Lupus Nephritis Disguised: The Diagnostic Challenge of Eosinophilic Enteritis - A Case Report

Chetan U Phadke, Tushar Anil Dighe, Atul Sajgure, Charan Bale, Pavan Wakhare, Nilesh Shinde, Abhijit Chavan, Akshay Kulkarni, Shreeharsh Godbole, Anuja Makan, Debapriya Saha


Systemic lupus erythematosus (SLE) is a multi-systemic disorder affecting almost all systems of the body. Involvement of the kidney in this condition is known as Lupus nephritis. Lupus nephritis (LN) is one of the important disease manifestations of SLE with considerable influence on patient outcomes in terms of morbidity and mortality.

A 33 year old female came to the OPD with complaints of abdominal pain, infrequent loose stools since 4 months. Patient also had joint pain, predominantly small joints, since 2 months. Patient was admitted and all routine investigations were done. Patient underwent a OGD scopy and colonoscopy for her abdominal pain and loose stools which did not respond to routine medication. Grossly there was edema present in the oesophagus and colon which on microscopy showed eosinophili infiltration. Urine routine of the patient showed Protein 1+ and 24 hour urine protein quantification of 1427mg/ 24h. On further evalauation patient was found to have a positive ANA blot (dsDNA, AMAM2, Ro52 and Sm). Patient was planned for a renal biopsy in view of the proteinuria and positive ANA blot. Patient underwent a renal biopsy under USG guidance and was found to have Lupus nephritis Class 3 (ISN RPS staging). SLE is a multi organ involving disease which if not diagnosed at the earliest can have serious complications and lead to end stage organ failure and even death. Atypical presentations often pose a diagnostic dilemma and may delay diagnosis and treatment. Early diagnosis and treatment can give patients of SLE a long and normal life. Diagnostic guidelines have helped in the diagnosis of such atypical presentations.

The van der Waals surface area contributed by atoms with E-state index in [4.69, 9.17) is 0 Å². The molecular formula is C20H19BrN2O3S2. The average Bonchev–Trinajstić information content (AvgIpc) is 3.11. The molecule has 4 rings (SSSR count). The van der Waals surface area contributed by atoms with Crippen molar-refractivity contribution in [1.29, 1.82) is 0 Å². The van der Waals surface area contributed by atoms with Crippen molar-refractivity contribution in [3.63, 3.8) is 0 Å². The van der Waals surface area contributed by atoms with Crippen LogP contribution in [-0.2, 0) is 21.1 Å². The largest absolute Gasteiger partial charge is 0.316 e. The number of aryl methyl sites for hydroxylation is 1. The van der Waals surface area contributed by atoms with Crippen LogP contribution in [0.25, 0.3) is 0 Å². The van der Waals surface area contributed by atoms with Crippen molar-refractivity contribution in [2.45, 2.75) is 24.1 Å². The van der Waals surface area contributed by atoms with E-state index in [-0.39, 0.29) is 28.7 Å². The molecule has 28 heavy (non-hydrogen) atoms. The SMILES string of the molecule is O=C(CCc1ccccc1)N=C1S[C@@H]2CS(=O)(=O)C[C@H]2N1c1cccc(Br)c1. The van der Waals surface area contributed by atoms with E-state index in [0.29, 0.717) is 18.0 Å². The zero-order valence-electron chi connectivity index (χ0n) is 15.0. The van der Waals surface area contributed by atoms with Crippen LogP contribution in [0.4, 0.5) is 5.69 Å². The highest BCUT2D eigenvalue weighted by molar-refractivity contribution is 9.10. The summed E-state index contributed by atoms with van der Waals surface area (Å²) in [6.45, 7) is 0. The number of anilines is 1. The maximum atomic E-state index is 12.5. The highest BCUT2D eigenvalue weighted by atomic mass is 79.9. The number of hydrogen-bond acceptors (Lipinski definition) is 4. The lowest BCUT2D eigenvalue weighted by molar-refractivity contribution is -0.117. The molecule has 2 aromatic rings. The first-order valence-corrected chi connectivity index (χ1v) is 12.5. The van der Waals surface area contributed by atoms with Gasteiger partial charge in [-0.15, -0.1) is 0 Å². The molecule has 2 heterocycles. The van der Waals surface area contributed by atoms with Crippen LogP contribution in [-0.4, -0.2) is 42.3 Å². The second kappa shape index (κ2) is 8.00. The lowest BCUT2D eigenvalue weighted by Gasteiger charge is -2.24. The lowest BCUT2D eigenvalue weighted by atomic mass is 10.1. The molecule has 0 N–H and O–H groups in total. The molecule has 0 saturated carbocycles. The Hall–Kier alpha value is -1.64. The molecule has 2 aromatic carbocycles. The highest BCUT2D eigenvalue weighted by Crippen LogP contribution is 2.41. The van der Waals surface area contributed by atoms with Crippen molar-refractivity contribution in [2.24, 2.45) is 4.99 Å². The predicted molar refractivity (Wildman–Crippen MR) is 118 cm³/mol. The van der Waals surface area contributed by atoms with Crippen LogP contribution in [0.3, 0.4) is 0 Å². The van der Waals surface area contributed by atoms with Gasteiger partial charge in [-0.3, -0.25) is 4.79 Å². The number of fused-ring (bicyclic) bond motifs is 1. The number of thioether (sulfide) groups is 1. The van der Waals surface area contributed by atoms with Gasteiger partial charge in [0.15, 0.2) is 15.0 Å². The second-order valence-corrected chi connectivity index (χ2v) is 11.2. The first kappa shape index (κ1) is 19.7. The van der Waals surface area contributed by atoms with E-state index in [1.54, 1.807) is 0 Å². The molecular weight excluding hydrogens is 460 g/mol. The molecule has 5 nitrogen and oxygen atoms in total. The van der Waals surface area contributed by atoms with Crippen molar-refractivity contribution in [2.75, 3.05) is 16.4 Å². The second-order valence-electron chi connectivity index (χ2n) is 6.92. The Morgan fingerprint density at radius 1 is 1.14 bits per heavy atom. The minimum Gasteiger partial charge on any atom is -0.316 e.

Eosinophilic enteritis, Lupus nephritis

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